What is the perception of implicit sovereign risk of investors in the WAEMU zone?

By Florent Gbongué, PhD *

WAEMU countries have drawn up ambitious national development programs with a view to achieving emergence within a given horizon [1]. Note that the implementation of these programs requires the mobilization of significant resources, which are internal (tax revenues) or external (debts). In this article, we are interested in the optimal mobilization of external resources through the determination of the optimal cost of borrowing on the WAEMU regional financial market.

  1. Introduction

The analysis of coupon rates on government securities of the countries of the union reveals the existence of implicit rate spreads (STIs) or implicit risk premiums, given the zero coupon structure proposed in Gbongué’s work and Planchet [2015f], Gbongué et al. [2017], Gbongué [2018a], Gbongué [2018b] and Gbongué [2019]. It should be noted that mid-market companies constitute, in financial theory, an essential measure of investors’ perception of the implicit sovereign risk in local currency. In practice, they comprise two components, which are attributable to default and liquidity implicit in government securities (see Stander [2005]).

The term structure of mid-cap companies can be defined as the function that, at a given date, for each maturity, indicates the implicit risk premium that the sovereign issuer would have to pay. Therefore, it participates in the real determination of the cost of financing countries when they mobilize resources in the local financial market (see Gbongué [2019]). In the literature, the existence of a risk premium on government bonds is justified by the work of Merrick [2001], Duffie et al. [2003], Vrugt [2010], Bernardo and Caio [2008], Berardi et al. [2004], etc., with regard to the default of certain countries at the international level.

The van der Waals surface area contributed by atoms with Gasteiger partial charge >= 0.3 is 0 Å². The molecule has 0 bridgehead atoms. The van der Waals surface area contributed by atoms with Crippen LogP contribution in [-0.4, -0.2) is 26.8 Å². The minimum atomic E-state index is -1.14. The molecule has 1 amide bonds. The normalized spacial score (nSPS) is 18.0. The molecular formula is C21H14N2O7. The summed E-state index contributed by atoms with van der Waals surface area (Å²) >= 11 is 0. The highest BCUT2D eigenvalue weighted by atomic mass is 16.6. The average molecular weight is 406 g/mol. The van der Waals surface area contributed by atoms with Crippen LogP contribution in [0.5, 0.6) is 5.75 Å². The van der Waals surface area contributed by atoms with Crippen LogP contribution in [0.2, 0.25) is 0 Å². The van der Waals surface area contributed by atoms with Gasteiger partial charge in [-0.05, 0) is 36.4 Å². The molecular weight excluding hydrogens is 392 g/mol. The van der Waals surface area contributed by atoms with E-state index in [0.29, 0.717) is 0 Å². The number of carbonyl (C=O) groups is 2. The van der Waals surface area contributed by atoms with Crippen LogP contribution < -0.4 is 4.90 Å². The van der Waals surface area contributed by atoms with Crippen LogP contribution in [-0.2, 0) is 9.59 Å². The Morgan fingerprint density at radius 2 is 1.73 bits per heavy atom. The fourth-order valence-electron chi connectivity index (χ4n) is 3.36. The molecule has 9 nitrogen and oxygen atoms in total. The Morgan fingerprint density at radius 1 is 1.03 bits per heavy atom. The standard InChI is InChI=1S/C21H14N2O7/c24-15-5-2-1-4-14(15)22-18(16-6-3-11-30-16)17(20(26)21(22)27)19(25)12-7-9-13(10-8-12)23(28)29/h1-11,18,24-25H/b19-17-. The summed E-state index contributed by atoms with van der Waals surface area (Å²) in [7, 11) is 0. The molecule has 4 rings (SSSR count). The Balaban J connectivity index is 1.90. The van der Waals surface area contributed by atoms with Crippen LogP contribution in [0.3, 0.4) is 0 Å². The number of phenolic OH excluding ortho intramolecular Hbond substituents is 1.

Indeed, Merrick [2001] proposes a model capable of simultaneously determining the recovery rate RV and the term structure of the probabilities of default in neutral risk universe for Russia and Argentina. This model is applied to dollar Eurobonds during Russia’s default crisis in 1998. Thus, credit spreads can be deduced from the relationship of Duffie and Singleton [1999]. In the Brazilian context, Bernardo and Caio [2008] analyze investors’ sovereign risk perception by proposing a parametric dynamic model (in the absence of arbitrage opportunity) to determine the RV recovery rate and the term structure. probability of default based on the work of Duffie and Singleton [1999]. With an error rate of less than 0.08%, they conclude that the model is suitable for pricing new emissions.

In the light of the foregoing, we show, in an original way, the existence of an implicit sovereign risk premium in the WAEMU zone, thanks to a methodology capable of quantifying mid-cap companies according to two approaches (direct and indirect), from sovereign issues observed as at 31/12/2017. In practice, we present the results of the models proposed in Gbongué [2019]. In addition, we advise the indirect approach to determine the implicit risk premium required by investors as it allows to break it down and distinguish the share attributable to implicit credit and liquidity premiums.